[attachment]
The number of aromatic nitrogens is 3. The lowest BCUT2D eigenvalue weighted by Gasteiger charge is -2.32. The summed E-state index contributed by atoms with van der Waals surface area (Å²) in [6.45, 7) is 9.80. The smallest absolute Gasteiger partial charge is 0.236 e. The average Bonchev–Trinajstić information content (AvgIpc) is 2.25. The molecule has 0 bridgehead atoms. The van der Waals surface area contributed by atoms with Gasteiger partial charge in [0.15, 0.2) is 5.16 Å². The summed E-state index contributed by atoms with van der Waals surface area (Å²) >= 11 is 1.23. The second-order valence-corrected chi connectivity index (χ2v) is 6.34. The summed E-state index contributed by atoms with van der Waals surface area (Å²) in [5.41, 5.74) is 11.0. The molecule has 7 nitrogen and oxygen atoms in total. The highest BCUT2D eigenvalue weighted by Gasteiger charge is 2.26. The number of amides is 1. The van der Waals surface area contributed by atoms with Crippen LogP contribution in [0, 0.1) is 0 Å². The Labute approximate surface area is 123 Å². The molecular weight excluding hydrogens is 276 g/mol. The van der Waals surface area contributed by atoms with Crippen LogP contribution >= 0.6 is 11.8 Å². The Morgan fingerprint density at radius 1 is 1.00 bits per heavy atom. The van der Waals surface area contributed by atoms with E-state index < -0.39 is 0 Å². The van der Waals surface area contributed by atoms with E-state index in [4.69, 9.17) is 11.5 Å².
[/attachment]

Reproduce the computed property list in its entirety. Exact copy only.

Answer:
The number of aromatic nitrogens is 3. The lowest BCUT2D eigenvalue weighted by Gasteiger charge is -2.32. The summed E-state index contributed by atoms with van der Waals surface area (Å²) in [6.45, 7) is 9.80. The smallest absolute Gasteiger partial charge is 0.236 e. The average Bonchev–Trinajstić information content (AvgIpc) is 2.25. The molecule has 0 bridgehead atoms. The van der Waals surface area contributed by atoms with Gasteiger partial charge in [0.15, 0.2) is 5.16 Å². The summed E-state index contributed by atoms with van der Waals surface area (Å²) >= 11 is 1.23. The second-order valence-corrected chi connectivity index (χ2v) is 6.34. The summed E-state index contributed by atoms with van der Waals surface area (Å²) in [5.41, 5.74) is 11.0. The molecule has 7 nitrogen and oxygen atoms in total. The highest BCUT2D eigenvalue weighted by Gasteiger charge is 2.26. The number of amides is 1. The van der Waals surface area contributed by atoms with Crippen LogP contribution in [0, 0.1) is 0 Å². The Labute approximate surface area is 123 Å². The molecular weight excluding hydrogens is 276 g/mol. The van der Waals surface area contributed by atoms with Crippen LogP contribution >= 0.6 is 11.8 Å². The Morgan fingerprint density at radius 1 is 1.00 bits per heavy atom. The van der Waals surface area contributed by atoms with E-state index < -0.39 is 0 Å². The van der Waals surface area contributed by atoms with E-state index in [4.69, 9.17) is 11.5 Å².